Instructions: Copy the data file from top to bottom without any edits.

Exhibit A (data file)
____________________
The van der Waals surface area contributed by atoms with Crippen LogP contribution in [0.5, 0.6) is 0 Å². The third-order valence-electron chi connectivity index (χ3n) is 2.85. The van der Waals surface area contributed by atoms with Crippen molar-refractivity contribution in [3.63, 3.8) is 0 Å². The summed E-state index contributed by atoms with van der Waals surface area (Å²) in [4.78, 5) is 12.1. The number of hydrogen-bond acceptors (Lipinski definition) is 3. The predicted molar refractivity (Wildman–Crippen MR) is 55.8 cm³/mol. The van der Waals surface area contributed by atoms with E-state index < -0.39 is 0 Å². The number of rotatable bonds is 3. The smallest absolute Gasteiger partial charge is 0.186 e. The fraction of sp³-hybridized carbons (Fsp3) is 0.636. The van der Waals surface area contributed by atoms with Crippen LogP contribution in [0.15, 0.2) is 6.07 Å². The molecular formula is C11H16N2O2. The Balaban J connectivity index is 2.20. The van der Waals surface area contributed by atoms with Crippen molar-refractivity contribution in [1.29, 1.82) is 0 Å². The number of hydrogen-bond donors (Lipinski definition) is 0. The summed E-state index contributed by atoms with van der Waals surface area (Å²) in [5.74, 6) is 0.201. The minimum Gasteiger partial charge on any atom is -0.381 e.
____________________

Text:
The van der Waals surface area contributed by atoms with Crippen LogP contribution in [0.5, 0.6) is 0 Å². The third-order valence-electron chi connectivity index (χ3n) is 2.85. The van der Waals surface area contributed by atoms with Crippen molar-refractivity contribution in [3.63, 3.8) is 0 Å². The summed E-state index contributed by atoms with van der Waals surface area (Å²) in [4.78, 5) is 12.1. The number of hydrogen-bond acceptors (Lipinski definition) is 3. The predicted molar refractivity (Wildman–Crippen MR) is 55.8 cm³/mol. The van der Waals surface area contributed by atoms with E-state index < -0.39 is 0 Å². The number of rotatable bonds is 3. The smallest absolute Gasteiger partial charge is 0.186 e. The fraction of sp³-hybridized carbons (Fsp3) is 0.636. The van der Waals surface area contributed by atoms with Crippen LogP contribution in [0.15, 0.2) is 6.07 Å². The molecular formula is C11H16N2O2. The Balaban J connectivity index is 2.20. The van der Waals surface area contributed by atoms with Crippen molar-refractivity contribution in [1.29, 1.82) is 0 Å². The number of hydrogen-bond donors (Lipinski definition) is 0. The summed E-state index contributed by atoms with van der Waals surface area (Å²) in [5.74, 6) is 0.201. The minimum Gasteiger partial charge on any atom is -0.381 e.